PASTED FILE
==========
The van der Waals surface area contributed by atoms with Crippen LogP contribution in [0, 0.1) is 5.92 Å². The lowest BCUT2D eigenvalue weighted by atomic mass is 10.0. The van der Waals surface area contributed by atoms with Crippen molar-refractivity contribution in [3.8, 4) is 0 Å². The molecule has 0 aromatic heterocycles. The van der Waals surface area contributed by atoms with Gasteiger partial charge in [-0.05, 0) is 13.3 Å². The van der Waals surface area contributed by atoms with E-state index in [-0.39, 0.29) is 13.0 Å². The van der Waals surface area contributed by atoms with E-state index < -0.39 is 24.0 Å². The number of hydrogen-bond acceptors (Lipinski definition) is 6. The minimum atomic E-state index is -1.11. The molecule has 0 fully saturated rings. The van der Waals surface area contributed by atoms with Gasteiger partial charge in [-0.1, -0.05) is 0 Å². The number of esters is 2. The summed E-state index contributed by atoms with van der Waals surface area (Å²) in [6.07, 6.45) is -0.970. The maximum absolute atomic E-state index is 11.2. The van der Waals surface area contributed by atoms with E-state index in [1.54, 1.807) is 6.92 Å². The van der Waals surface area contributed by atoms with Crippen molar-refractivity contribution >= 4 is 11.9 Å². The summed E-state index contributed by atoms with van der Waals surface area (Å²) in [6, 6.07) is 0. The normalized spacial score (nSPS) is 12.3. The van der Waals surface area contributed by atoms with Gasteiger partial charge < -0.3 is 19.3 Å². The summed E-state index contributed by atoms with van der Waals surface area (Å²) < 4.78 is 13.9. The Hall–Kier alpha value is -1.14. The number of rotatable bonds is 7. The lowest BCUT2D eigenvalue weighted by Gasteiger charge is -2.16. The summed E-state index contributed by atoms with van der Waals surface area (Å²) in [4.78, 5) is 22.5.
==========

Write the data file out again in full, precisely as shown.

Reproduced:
The van der Waals surface area contributed by atoms with Crippen LogP contribution in [0, 0.1) is 5.92 Å². The lowest BCUT2D eigenvalue weighted by atomic mass is 10.0. The van der Waals surface area contributed by atoms with Crippen molar-refractivity contribution in [3.8, 4) is 0 Å². The molecule has 0 aromatic heterocycles. The van der Waals surface area contributed by atoms with Gasteiger partial charge in [-0.05, 0) is 13.3 Å². The van der Waals surface area contributed by atoms with E-state index in [-0.39, 0.29) is 13.0 Å². The van der Waals surface area contributed by atoms with E-state index < -0.39 is 24.0 Å². The number of hydrogen-bond acceptors (Lipinski definition) is 6. The minimum atomic E-state index is -1.11. The molecule has 0 fully saturated rings. The van der Waals surface area contributed by atoms with Gasteiger partial charge in [-0.1, -0.05) is 0 Å². The number of esters is 2. The summed E-state index contributed by atoms with van der Waals surface area (Å²) in [6.07, 6.45) is -0.970. The maximum absolute atomic E-state index is 11.2. The van der Waals surface area contributed by atoms with E-state index in [1.54, 1.807) is 6.92 Å². The van der Waals surface area contributed by atoms with Crippen molar-refractivity contribution >= 4 is 11.9 Å². The summed E-state index contributed by atoms with van der Waals surface area (Å²) in [6, 6.07) is 0. The normalized spacial score (nSPS) is 12.3. The van der Waals surface area contributed by atoms with Gasteiger partial charge < -0.3 is 19.3 Å². The summed E-state index contributed by atoms with van der Waals surface area (Å²) < 4.78 is 13.9. The Hall–Kier alpha value is -1.14. The number of rotatable bonds is 7. The lowest BCUT2D eigenvalue weighted by Gasteiger charge is -2.16. The summed E-state index contributed by atoms with van der Waals surface area (Å²) in [4.78, 5) is 22.5.